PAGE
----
Joris Minne: The Morning Star
Published 15/06/2009 | 10:00
There’s no surprises at this Belfast favourite, which is why I keep going back for more
Readers have been in touch asking why I review restaurants that have been around for years. The answer is: if I waited for a new restaurant to open in Northern Ireland this column would only appear twice a year at best. So I go to the old ones and approach them the same way a second-hand car reviewer might.
Reviewing a new car is good because people want to know what the new vehicle is like, how fast it is, how many cup holders it has and so on.
But equally important is the review that looks at the vehicle as a second-hand proposition a few years later after the warranty has expired, when bits are falling off and the metallic paint has dulled. Is it still safe, does it still go, is it as reliable?
Similarly, restaurants are invariably brilliant when they open. Some remain brilliant for years afterwards and develop great reputations, acquire stars, rosettes and commendations in guide books and become must-do destination eateries.
But many become quickly tired and tedious. Their decor and furniture will be fading and creaking after they get passed the desperately hard first year of business survival, long periods will go by, months even, before menus are changed or updated, and staff will have developed a shoulder-shrugging, eyes-to-the-ceiling, clock-watching approach to the diners, the food and the business itself.
The Morning Star is one of the oldies in Belfast but thankfully its gloss just keeps on shining and the awards keep coming. There are some flaws in the decor (avoid eye contact with the carpet) but this is allowed in a place so historically important and that still serves fabulously short-haul local food.
I used to be a regular and even celebrated my 35th birthday here 15 years ago. Back then, on top of the regular dishes, it served weird things including kangaroo, alligator and ostrich, all of which was a bit of craic, mildly macho and slightly Dan Dare.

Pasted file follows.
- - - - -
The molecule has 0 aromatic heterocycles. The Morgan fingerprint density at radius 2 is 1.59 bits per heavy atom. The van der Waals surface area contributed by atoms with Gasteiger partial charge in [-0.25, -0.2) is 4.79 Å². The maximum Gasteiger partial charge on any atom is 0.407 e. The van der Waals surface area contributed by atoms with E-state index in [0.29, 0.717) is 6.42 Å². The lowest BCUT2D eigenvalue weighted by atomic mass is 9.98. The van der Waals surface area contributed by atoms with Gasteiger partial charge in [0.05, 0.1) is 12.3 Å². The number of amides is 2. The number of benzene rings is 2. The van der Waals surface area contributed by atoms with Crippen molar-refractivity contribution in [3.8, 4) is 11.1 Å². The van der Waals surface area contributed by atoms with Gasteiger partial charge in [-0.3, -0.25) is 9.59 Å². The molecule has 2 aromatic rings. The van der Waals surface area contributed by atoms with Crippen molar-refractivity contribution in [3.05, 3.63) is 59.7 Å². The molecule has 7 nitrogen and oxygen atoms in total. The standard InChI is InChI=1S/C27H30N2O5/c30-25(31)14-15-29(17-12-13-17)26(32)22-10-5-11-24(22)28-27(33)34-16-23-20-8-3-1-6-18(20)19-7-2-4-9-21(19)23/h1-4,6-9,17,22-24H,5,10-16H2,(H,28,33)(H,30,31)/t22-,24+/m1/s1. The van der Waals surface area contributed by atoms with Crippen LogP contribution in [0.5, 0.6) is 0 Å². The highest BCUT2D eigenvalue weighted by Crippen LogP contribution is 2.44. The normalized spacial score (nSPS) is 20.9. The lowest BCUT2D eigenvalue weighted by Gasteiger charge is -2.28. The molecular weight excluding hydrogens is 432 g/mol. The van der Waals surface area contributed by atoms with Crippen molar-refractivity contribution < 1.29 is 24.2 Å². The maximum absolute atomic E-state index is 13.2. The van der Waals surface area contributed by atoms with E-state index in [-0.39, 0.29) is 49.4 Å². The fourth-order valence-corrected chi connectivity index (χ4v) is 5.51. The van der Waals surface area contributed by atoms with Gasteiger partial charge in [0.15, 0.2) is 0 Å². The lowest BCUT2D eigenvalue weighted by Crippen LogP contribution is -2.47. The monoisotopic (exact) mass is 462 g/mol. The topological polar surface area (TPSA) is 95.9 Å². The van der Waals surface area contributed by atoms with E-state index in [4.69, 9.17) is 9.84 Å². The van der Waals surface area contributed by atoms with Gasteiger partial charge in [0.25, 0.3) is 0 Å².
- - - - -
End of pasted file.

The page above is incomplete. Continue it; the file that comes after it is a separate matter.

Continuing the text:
These have gone and what is on the menu nowadays is conventional. The Morning Star is to Belfast what the 250-year-old El Botin restaurant is to Madrid or Brasserie Lipp is to Paris. These restaurants share the same approach — you know what to expect and there are no surprises.
The Morning Star is established; it is a central component in the fabric of our city and its time-tested presence, honest-to-goodness cooking and robust dishes help define who we are.
But first, the bar. The bar downstairs is worth a stop for aperitifs. The staff here are among the elite in Belfast. This is bar staff as special land forces, an active service unit that prides itself on its appearance, its rapid response and its unfailing professionalism. If you ever want to pursue a career in the hospitality industry, a stint in the Morning Star could be the mark of the gold standard.
Gather your strength here before tackling the narrow and steep staircase up to the restaurant. Once you reach the summit, the restaurant's Victorian decor — with dark furniture, booths and old framed shots of the city — will make you feel at ease.